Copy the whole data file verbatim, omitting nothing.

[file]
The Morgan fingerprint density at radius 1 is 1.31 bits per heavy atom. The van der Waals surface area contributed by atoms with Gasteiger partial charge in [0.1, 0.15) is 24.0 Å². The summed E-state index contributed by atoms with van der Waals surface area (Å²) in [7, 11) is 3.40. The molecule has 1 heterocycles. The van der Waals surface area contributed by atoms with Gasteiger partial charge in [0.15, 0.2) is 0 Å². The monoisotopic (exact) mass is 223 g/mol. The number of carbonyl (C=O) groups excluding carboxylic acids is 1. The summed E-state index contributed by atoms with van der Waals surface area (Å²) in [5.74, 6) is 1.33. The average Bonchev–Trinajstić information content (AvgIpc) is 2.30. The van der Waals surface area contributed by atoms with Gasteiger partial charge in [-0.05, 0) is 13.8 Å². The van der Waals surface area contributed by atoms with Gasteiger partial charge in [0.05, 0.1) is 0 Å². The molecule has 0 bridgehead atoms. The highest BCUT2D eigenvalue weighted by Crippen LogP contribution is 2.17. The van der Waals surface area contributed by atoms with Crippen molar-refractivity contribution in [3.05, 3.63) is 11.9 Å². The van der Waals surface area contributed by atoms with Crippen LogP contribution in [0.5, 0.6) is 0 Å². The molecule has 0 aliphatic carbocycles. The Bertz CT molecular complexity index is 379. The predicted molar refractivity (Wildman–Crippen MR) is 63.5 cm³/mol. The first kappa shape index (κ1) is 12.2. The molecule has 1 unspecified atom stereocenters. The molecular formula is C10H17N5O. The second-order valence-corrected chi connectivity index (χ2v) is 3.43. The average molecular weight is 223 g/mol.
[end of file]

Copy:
The Morgan fingerprint density at radius 1 is 1.31 bits per heavy atom. The van der Waals surface area contributed by atoms with Gasteiger partial charge in [0.1, 0.15) is 24.0 Å². The summed E-state index contributed by atoms with van der Waals surface area (Å²) in [7, 11) is 3.40. The molecule has 1 heterocycles. The van der Waals surface area contributed by atoms with Gasteiger partial charge in [0.15, 0.2) is 0 Å². The monoisotopic (exact) mass is 223 g/mol. The number of carbonyl (C=O) groups excluding carboxylic acids is 1. The summed E-state index contributed by atoms with van der Waals surface area (Å²) in [5.74, 6) is 1.33. The average Bonchev–Trinajstić information content (AvgIpc) is 2.30. The van der Waals surface area contributed by atoms with Gasteiger partial charge in [-0.05, 0) is 13.8 Å². The van der Waals surface area contributed by atoms with Gasteiger partial charge in [0.05, 0.1) is 0 Å². The molecule has 0 bridgehead atoms. The highest BCUT2D eigenvalue weighted by Crippen LogP contribution is 2.17. The van der Waals surface area contributed by atoms with Crippen molar-refractivity contribution in [3.05, 3.63) is 11.9 Å². The van der Waals surface area contributed by atoms with Crippen LogP contribution in [0.5, 0.6) is 0 Å². The molecule has 0 aliphatic carbocycles. The Bertz CT molecular complexity index is 379. The predicted molar refractivity (Wildman–Crippen MR) is 63.5 cm³/mol. The first kappa shape index (κ1) is 12.2. The molecule has 1 unspecified atom stereocenters. The molecular formula is C10H17N5O. The second-order valence-corrected chi connectivity index (χ2v) is 3.43. The average molecular weight is 223 g/mol.